A big thank you to Susan Salmon for taking us round Cannon Hall and showing us the wide variety of plants which have medicinal properties. It was interesting and will hopefully prove relevant if patients discuss the use of herbs during consultations.
The sickness policy for Yorkshire and the Humber GP School can be found here and under the ”Important Information” links.
I am not entirely certain how useful this document is, but if you are planning on sitting your AKT you may want to have a look and see if there are any areas which you may need to focus upon.
We (the TPDs) attended a meeting hosted by the Deanery regarding the topic of leadership as part of the GP training. A number of questions were raised: what is leadership, why should we be looking at leadership and how are we/could we incorporate leadership into our training programmes? The deanery has been looking at leadership in detail over recent months and now have webpage with useful tips and links. There was a general concensus that we do not always recognise that what we are teaching on the half day release is indeed related to leadership. It was also apparent, after listening to the First5 GPs who spoke at the meeting, that very few of us think that we are “leaders” – even though as part of our day to day job as GPs we need numerous leadership skills in order to function effectively.
There is no way of doing justice to the topic of leadership in such a short post, however, if you are interested and wanted to find out more there a number of websites which are worth checking out such as the NHS Leadership Academy, the RCGP and the London Leadership Academy toolkit.
Addiction to prescription medication and over the counter medicines has a significant effect on patients’ lives and can present a challenging clinical scenario for GPs. Although it is not always as obvious as other forms of addiction, for example, to illegal drugs such as heroin or cocaine, it probably affects much larger numbers of patients. There are two links to Radio 4 programmes which are both very interesting.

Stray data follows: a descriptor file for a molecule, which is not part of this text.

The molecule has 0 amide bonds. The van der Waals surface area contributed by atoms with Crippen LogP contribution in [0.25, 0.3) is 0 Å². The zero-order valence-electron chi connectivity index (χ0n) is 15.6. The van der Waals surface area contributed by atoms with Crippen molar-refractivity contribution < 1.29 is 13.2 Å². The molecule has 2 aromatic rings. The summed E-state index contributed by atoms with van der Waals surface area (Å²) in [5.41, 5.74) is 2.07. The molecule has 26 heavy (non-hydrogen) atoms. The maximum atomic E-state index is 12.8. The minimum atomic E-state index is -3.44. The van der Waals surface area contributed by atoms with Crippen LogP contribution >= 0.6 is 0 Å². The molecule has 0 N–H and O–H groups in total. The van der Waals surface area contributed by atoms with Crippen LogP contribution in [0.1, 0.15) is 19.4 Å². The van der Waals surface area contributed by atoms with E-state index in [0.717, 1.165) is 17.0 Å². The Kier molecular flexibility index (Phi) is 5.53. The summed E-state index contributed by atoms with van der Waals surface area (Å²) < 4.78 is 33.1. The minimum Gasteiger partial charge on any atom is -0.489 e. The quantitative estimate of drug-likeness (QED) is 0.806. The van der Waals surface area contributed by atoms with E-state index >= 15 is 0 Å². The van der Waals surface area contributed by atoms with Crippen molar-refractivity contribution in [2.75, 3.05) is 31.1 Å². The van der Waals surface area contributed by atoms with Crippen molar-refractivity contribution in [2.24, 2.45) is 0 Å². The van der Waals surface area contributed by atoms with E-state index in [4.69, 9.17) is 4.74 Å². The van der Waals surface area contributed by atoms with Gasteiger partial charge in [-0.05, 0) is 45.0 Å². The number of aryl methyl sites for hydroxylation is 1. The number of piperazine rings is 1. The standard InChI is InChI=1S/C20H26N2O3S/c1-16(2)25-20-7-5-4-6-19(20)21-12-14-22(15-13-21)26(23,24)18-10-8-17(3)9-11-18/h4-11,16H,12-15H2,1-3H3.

The first programme focuses on the role of the GP – I will leave it to you decide whether or not it accurately reflects what we as GPs are really thinking and doing. The second programme looks at how over the counter medications can lead to very severe addiction problems. If you are looking for practical, hands-on clinical advice the RCGP have a section on their website dedicated to the above problems – see the factsheets at the bottom of the page.
A big thank you to everyone who turned up today for the team building on the Pennine Trail. It was definetely a good way to get to know some of you new (and older) trainees better and it definetely beat being on the wards or stuck in Surgery. The photos have been uploaded to the gallery – that shade of pink really suits you Chris! Finally, thank you very much Helen for arranging and organising the afternoon.
NICE have just released their updated guidelines on lipid modification for both primary and secondary care. These have led to a lot of debate about the pros and cons of reducing the threshold for starting statins in patients with a cardiovascular risk of 20% to 10%. It may also have ramifications in terms of workload for general practice in terms of monitoring statin use.
Health Education England have also just released their report on how to shore up the falling numbers of GPs. The report focuses on the shift of hospital training jobs to general practice, although how this work when current GP training vacancies are underfilled is yet to be seen.
Finally, there was an excellent Radio 4 programme on assisted dying. There is currently a bill going through the House of Lords and the debate on Radio 4 is very thought provoking, especially as caring for dying patients forms such an important part of a GP’s daily work.
For all those new (and old) GP trainees who wanted to become more aware of what general practice offers and how it fits into the UK health service then the following youtube clip from BMJ learning should provide some useful information.